Our Reader's Write Back
Cheap Truck Challenge Is Back
I know you magazine writers will get a boatload of responses due to bringing back the Cheap Truck Challenge (CTC). It’s cute that y’all are using the imaginary high school kid and his budget, but you must realize by now that there are many of us in the non-kid age group who are just as budget build oriented. Most any normal Joe that has a teenager or two can attest to the lack of funds and time to buy or build a linked tube buggy on 42s. For me, the off-road ride of choice is the beater. It’s the $500 Toyota pickup, the infamous Jeep Cherokee XJ, tires for $500, that sorta thing. Your list of the top 10 used 4x4s (“Trail Rig Buyer’s Guide”) is top 10 in my book and my 13-year-old son’s book (I think he’s gonna be a Taco owner someday).
And we all know why Rick went to Marlin for help with his CTC Toyota build. It was because he refuses to learn the metric system.
Fred/Ali, thanks for the CTC and the top 10 used 4x4s articles. I’m a longtime subscriber to a great magazine. Rick et al., keep up the good work, and save all the old iron you can.
Welding in sandals is manly.
What more can we say? Nothing like a beater-mobile of any class or style. We hope to do more CTC stuff. Let us know what you readers want to see!
This is a response to an article written by a Mr. Rick Péwé. First off, let me say that this is not a mean-spirited or rude response. I love the magazine and read it every chance that I get. While reading the article “Cheap Truck Challenge Build 1” (Aug. ’12), I noticed you mention you could build up a trail-capable and daily driver Jeep for about $250. Being new to off-roading and having just bought my first Jeep (an ’84 Jeep J10 with AMC 360 Dana 44 front AMC 20 rear), I’m looking for advice on how to cheaply build it up. I’m 17 and currently working in a restaurant, so anything that will help me save money on this project would help. I’ve done nothing to the Jeep much yet: new air cleaner assembly, tune up, good tires, that’s it. It runs great. No problems there. So, any tips?
First of all, I quoted $278.43 using stuff in my backyard. You haven’t seen my backyard. But seriously, your truck is an excellent base to start with. About the only thing it probably needs is better suspension, tires, and traction devices, because almost any vehicle does. Start with the basics and go slowly, and you’ll have one great Cheap Truck project.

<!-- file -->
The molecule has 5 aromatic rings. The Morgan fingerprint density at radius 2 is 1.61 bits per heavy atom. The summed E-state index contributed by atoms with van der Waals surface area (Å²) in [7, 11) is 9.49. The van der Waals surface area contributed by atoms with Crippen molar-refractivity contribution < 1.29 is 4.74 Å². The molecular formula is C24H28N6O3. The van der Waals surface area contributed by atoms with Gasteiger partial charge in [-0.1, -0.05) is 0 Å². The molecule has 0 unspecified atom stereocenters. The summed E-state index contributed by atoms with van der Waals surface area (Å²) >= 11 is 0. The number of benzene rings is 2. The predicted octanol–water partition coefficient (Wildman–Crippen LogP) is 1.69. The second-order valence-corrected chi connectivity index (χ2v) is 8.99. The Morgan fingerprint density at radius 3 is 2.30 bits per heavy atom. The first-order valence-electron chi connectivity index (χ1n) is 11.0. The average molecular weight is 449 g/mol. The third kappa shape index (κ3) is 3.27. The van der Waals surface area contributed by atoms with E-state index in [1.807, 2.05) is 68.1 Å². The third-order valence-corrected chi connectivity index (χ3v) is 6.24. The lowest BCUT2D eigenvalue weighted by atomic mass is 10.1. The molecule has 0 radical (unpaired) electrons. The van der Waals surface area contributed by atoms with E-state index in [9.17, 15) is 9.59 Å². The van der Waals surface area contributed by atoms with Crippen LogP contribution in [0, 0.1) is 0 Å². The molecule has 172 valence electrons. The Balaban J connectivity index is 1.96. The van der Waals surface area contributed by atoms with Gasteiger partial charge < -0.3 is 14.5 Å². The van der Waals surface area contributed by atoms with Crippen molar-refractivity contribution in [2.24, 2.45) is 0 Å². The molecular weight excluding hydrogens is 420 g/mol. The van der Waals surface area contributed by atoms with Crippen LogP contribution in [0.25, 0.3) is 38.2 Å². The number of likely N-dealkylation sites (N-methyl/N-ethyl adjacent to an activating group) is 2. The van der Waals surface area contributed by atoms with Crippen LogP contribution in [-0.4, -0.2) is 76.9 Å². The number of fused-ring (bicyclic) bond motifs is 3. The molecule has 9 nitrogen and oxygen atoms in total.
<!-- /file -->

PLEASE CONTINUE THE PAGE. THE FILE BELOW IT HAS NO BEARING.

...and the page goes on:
Still More CTC
I am a teenager living in San Luis Obispo, California, a town right near where you did your Cheap Truck Challenge [Sept. ’12]. I am an avid off-roader, and spend much of my free time hitting the same dunes you did and exploring the surrounding countryside. I don’t feel the off-roaders you guys put together were that cheap. The kids I know who have $4,000 cars got them from their parents. No kid working a job for two summers is going to be able to afford a $4,000 car. Kids are just too lazy, and also spend their money on other things like food, movies, gas, and girls.
I liked reading about the cars you guys put together. However, next year I’d like to see you guys working on a bit of a cheaper budget. Say, $2,500 for everything? I know you guys are experts on everything 4WD and off-road, but I like to think I know a bit about how much your average kid can afford. I have a cheap truck, and I have maybe $1,000 in it, total. My friend has a cheap SUV, and he has about $2,300 in it, total. Another friend has an expensive truck, and he only has $3,500 in it. I know $4,000 is cheap to the guys who put a Viper engine in a Tahoe (that was you guys, right?), but to me and the rest of America’s teens, $4,000 is a lot of money. Still love the magazine though.
San Luis Obispo, CA
We got mail from both sides of this one, those who agreed with you and those who said we should do a $5,000 CTC. Because our magazine spans the nation as well as all socioeconomic strata, we try to do everything from the bargain basement budget beater for $500 to the Viper engine in a Durango (not a Tahoe, but you were close; the Heavy Metal Mudder Project, Phase II, started in Sept. ’09). Check out the next Beater Binder below.